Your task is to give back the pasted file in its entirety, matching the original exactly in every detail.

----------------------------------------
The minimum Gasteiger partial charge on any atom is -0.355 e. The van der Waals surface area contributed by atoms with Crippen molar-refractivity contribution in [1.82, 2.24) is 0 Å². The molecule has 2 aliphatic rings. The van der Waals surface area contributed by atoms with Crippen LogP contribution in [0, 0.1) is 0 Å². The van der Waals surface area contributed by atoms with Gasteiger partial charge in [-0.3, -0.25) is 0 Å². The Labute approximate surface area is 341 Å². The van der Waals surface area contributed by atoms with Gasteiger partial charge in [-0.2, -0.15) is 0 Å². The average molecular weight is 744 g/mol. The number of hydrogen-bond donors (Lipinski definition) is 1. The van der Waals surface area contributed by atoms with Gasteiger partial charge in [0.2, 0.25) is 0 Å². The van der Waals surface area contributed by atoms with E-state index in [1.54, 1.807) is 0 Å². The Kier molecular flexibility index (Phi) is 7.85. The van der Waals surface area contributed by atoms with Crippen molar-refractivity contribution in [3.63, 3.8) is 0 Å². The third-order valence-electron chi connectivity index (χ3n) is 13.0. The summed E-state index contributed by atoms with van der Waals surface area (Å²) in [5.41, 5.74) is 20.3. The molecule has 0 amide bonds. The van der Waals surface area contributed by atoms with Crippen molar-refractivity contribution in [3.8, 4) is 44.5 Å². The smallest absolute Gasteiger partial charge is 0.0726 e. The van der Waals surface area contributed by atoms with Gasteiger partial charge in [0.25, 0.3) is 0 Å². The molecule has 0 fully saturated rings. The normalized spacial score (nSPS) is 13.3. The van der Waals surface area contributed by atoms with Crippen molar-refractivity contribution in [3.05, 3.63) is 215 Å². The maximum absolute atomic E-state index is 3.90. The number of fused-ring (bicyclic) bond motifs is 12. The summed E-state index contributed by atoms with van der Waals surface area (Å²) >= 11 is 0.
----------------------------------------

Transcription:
The minimum Gasteiger partial charge on any atom is -0.355 e. The van der Waals surface area contributed by atoms with Crippen molar-refractivity contribution in [1.82, 2.24) is 0 Å². The molecule has 2 aliphatic rings. The van der Waals surface area contributed by atoms with Crippen LogP contribution in [0, 0.1) is 0 Å². The van der Waals surface area contributed by atoms with Gasteiger partial charge in [-0.3, -0.25) is 0 Å². The Labute approximate surface area is 341 Å². The van der Waals surface area contributed by atoms with Gasteiger partial charge in [-0.2, -0.15) is 0 Å². The average molecular weight is 744 g/mol. The number of hydrogen-bond donors (Lipinski definition) is 1. The van der Waals surface area contributed by atoms with Gasteiger partial charge in [0.2, 0.25) is 0 Å². The van der Waals surface area contributed by atoms with E-state index in [1.54, 1.807) is 0 Å². The Kier molecular flexibility index (Phi) is 7.85. The van der Waals surface area contributed by atoms with Crippen molar-refractivity contribution in [3.63, 3.8) is 0 Å². The third-order valence-electron chi connectivity index (χ3n) is 13.0. The summed E-state index contributed by atoms with van der Waals surface area (Å²) in [5.41, 5.74) is 20.3. The molecule has 0 amide bonds. The van der Waals surface area contributed by atoms with Crippen molar-refractivity contribution in [3.8, 4) is 44.5 Å². The smallest absolute Gasteiger partial charge is 0.0726 e. The van der Waals surface area contributed by atoms with Gasteiger partial charge in [0.25, 0.3) is 0 Å². The molecule has 0 fully saturated rings. The normalized spacial score (nSPS) is 13.3. The van der Waals surface area contributed by atoms with Crippen molar-refractivity contribution in [3.05, 3.63) is 215 Å². The maximum absolute atomic E-state index is 3.90. The number of fused-ring (bicyclic) bond motifs is 12. The summed E-state index contributed by atoms with van der Waals surface area (Å²) >= 11 is 0.